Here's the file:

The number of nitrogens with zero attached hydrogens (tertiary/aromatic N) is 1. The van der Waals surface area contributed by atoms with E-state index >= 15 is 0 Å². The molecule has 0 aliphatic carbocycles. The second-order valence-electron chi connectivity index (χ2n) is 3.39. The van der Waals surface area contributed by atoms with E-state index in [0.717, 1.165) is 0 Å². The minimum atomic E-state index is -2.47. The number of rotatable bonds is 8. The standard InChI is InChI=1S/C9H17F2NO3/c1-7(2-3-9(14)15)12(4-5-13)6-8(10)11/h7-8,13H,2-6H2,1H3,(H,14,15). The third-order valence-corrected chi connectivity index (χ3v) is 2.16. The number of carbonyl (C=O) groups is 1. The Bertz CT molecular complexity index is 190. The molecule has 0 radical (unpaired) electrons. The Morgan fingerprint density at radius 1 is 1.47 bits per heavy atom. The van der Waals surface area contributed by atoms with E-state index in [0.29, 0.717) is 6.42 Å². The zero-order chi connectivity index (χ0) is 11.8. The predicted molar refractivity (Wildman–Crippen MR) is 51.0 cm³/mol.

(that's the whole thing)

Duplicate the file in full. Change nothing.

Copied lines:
The number of nitrogens with zero attached hydrogens (tertiary/aromatic N) is 1. The van der Waals surface area contributed by atoms with E-state index >= 15 is 0 Å². The molecule has 0 aliphatic carbocycles. The second-order valence-electron chi connectivity index (χ2n) is 3.39. The van der Waals surface area contributed by atoms with E-state index in [0.717, 1.165) is 0 Å². The minimum atomic E-state index is -2.47. The number of rotatable bonds is 8. The standard InChI is InChI=1S/C9H17F2NO3/c1-7(2-3-9(14)15)12(4-5-13)6-8(10)11/h7-8,13H,2-6H2,1H3,(H,14,15). The third-order valence-corrected chi connectivity index (χ3v) is 2.16. The number of carbonyl (C=O) groups is 1. The Bertz CT molecular complexity index is 190. The molecule has 0 radical (unpaired) electrons. The Morgan fingerprint density at radius 1 is 1.47 bits per heavy atom. The van der Waals surface area contributed by atoms with E-state index in [0.29, 0.717) is 6.42 Å². The zero-order chi connectivity index (χ0) is 11.8. The predicted molar refractivity (Wildman–Crippen MR) is 51.0 cm³/mol.